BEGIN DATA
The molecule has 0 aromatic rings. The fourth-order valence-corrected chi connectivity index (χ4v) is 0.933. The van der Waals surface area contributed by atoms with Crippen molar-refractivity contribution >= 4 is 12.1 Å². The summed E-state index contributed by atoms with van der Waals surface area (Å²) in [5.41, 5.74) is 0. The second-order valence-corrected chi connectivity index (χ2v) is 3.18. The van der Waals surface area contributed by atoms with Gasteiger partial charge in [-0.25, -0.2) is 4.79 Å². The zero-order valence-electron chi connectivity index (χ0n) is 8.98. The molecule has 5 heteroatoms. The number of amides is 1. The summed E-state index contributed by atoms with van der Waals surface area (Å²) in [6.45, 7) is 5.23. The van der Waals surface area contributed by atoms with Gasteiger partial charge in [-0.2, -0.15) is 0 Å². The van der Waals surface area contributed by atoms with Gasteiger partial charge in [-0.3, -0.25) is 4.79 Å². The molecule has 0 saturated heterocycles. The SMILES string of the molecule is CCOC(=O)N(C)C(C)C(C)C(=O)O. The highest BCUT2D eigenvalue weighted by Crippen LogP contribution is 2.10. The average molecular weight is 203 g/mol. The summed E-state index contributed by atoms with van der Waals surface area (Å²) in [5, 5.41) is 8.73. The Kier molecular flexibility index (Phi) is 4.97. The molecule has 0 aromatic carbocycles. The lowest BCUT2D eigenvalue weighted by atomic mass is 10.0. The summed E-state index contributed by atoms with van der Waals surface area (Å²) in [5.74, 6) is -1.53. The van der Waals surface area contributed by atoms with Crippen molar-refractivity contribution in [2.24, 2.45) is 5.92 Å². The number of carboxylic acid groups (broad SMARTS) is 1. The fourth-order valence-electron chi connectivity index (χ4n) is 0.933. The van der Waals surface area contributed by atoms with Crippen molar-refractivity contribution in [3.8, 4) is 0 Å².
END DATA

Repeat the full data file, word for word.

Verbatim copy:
The molecule has 0 aromatic rings. The fourth-order valence-corrected chi connectivity index (χ4v) is 0.933. The van der Waals surface area contributed by atoms with Crippen molar-refractivity contribution >= 4 is 12.1 Å². The summed E-state index contributed by atoms with van der Waals surface area (Å²) in [5.41, 5.74) is 0. The second-order valence-corrected chi connectivity index (χ2v) is 3.18. The van der Waals surface area contributed by atoms with Gasteiger partial charge in [-0.25, -0.2) is 4.79 Å². The zero-order valence-electron chi connectivity index (χ0n) is 8.98. The molecule has 5 heteroatoms. The number of amides is 1. The summed E-state index contributed by atoms with van der Waals surface area (Å²) in [6.45, 7) is 5.23. The van der Waals surface area contributed by atoms with Gasteiger partial charge in [-0.2, -0.15) is 0 Å². The van der Waals surface area contributed by atoms with Gasteiger partial charge in [-0.3, -0.25) is 4.79 Å². The molecule has 0 saturated heterocycles. The SMILES string of the molecule is CCOC(=O)N(C)C(C)C(C)C(=O)O. The highest BCUT2D eigenvalue weighted by Crippen LogP contribution is 2.10. The average molecular weight is 203 g/mol. The summed E-state index contributed by atoms with van der Waals surface area (Å²) in [5, 5.41) is 8.73. The Kier molecular flexibility index (Phi) is 4.97. The molecule has 0 aromatic carbocycles. The lowest BCUT2D eigenvalue weighted by atomic mass is 10.0. The summed E-state index contributed by atoms with van der Waals surface area (Å²) in [5.74, 6) is -1.53. The van der Waals surface area contributed by atoms with Crippen molar-refractivity contribution in [2.24, 2.45) is 5.92 Å². The number of carboxylic acid groups (broad SMARTS) is 1. The fourth-order valence-electron chi connectivity index (χ4n) is 0.933. The van der Waals surface area contributed by atoms with Crippen molar-refractivity contribution in [3.8, 4) is 0 Å².